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Senior Correspondent

I still enjoy fond memories from my years of broadcasting sports in the Newton, N.C. area, and now I want to share some of those with the readers.

In the mid-50s, I was asked by Earl Holder of Radio Station WNNC to do the play-by-play for the Newton-Conover Red Devils football team. Spartan by any standard, our press box consisted of a few boards nailed up between the light poles at the old ball park in South Newton. Hanging about twenty feet off the ground at the 30-yard line of the home team, it also housed the public address system, where a usually “half-snockered” announcer always waited until I had announced to my radio audience “third and three” to then give the fans on hand a closer look at “third and two”, and making us both look like jerks. With an antiquated lighting system, trying to tell our listeners just what was going on was a real problem, probably closer to a “Chinese fire drill.” With the locals gridders falling into a cycle of undermanned teams, fans were leaving after the halftime performance of our championship band, and Holder found it impossible to sell sponsors for the broadcasts, calling a halt to play-by-play for a number of years.

In the 60s our football fortunes started to improve and a number of advertisers came on board putting us back in business. Now enjoying a new press box and beautiful Gurley Stadium, Friday nights found fans crowding into the stands or listening on the radio. Unfortunately, our away games still left something to be desired. At Taylorsville, for instance, the press box was perched on a few pine saplings and, filled with announcers, spotters, scouts and time keepers, began swaying if anyone moved a little, causing me to sit very still during the broadcast, listening to and obeying the orders, “Everyone to the back” or “ Everybody please stand still." At Gamewell-Colletsville, doing a Maiden broadcast, we were wired into the middle of the home team's grandstand, and, at the half, a high school girl asked me to play a record for her boy friend. At Valdese, my color man Bob Campbell got into a “cuss fight” with a lady sitting in front of the press box window and my friendship with a local policeman, Gary Owens, kept us from shutting down the operation and adjourning to the local “hoosegow” for the night, room and board furnished.

At Morganton, where we usually broadcast from atop a concession stand on the visitor's side, we gamely called the first half in a cold downpour, only to find out at the half that the local principal had taken pity on us and had us wired into his press box before the game and we had offered our questionable talents into a dead mike for about an hour.  Earl had to refund the sponsor's money, but he did pay me my ten bucks.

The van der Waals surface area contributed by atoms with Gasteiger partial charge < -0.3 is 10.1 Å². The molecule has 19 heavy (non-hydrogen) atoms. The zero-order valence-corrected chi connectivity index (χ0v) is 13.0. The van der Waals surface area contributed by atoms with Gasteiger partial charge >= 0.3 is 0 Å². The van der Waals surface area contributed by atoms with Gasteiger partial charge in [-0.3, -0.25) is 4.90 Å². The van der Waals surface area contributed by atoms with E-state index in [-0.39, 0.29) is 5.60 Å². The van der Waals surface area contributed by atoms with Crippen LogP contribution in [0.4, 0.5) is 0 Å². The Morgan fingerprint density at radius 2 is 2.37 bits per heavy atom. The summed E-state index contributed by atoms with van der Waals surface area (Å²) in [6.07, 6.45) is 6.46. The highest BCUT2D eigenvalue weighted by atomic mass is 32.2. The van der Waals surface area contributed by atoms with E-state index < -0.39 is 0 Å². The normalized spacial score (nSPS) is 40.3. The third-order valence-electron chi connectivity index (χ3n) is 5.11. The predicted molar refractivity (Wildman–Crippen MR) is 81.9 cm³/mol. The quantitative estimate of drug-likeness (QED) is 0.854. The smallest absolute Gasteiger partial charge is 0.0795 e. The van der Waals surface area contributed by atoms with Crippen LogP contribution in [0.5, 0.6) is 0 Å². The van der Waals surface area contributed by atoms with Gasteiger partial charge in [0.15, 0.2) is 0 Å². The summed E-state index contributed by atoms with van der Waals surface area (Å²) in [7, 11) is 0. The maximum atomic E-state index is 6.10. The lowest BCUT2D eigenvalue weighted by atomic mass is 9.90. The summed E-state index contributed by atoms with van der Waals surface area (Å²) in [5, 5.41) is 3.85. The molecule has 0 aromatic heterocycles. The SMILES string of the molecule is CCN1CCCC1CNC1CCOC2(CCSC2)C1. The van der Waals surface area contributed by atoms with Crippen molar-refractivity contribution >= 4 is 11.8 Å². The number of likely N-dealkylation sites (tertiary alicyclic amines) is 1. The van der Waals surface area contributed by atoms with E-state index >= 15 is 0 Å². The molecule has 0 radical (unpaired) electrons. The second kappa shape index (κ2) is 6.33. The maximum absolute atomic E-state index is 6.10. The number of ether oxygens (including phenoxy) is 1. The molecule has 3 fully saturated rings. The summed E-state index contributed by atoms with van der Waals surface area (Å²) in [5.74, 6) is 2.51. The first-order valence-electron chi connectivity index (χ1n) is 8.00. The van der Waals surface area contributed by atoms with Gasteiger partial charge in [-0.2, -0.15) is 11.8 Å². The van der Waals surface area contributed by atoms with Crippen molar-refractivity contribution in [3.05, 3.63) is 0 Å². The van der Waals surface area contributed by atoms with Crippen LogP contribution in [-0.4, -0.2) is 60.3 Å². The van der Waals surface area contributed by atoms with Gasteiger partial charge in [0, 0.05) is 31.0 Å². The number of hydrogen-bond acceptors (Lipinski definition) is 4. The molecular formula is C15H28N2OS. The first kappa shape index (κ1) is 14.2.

At Avery County in the North Carolina mountains, we were high and outside on the 10 yard line of a frozen and mush- ice covered field.  I went to my car at halftime to see if I could get my body heat back or just call 911, when I discovered a small bottle of “old bust head” under the front seat. When I made my way back to the press box at the start of the second half, I realized I was in no condition to either climb to our windy aerie or to describe the game, so I yelled up to our spotter, Rick Strunk, to take over and on a moments notice, he joined the ranks of WNNC play-by-play men, and I went back to the car and took a nap.

When the Newton Lions club staged a game at Gurley Stadium between the East Carolina freshmen and the Davidson freshmen, I was asked to handle the PA system. Not realizing that there is a difference in the mechanics of the two media, I accepted, only to find out that in play-by-play you can correct yourself and then give the correct version of the play. On a public address system, you are more or less stuck with what you announced, and live with it accordingly.

I was asked to draw a winning ticket for a television set to be given away at the half, read out the number and invite the winner to the press box. No problem. I drew the number, called it out over the microphone, and announced, “Will the 'LICKY TUCKET' holder please come to the press box?”

As everyone seated in the section fronting the press box stood up to hoot and howl at me, I took my red ears out into the crowd to face the music. I walked down to visit with Coach Stassavich of East Carolina when he brought his team back to the sidelines for the second half and we found time to chat awhile about old times in Hickory. As time expired in the halftime period, we shook hands and I started to make my way back through the stands to the press box for the second half. Before huddling with his team, Stas walked over to the stands and brought the fans down on me one more time, by yelling, “By the way, Tate, don't give up your day job! That was my first and last attempt at working the public address system. Now we have the best in Dave Harris.

My broadcasting continued into the early seventies. It was almost always impossible to read the programs when one was furnished and a spotter was never available so I used my time at afternoon practice sessions to learn the local players by sight and sometimes called all the opposing players “Smith” and “Jones.” When my sons finished playing and I quit going to practice, I decided to watch the games from the stands. All in all, a great experience.           

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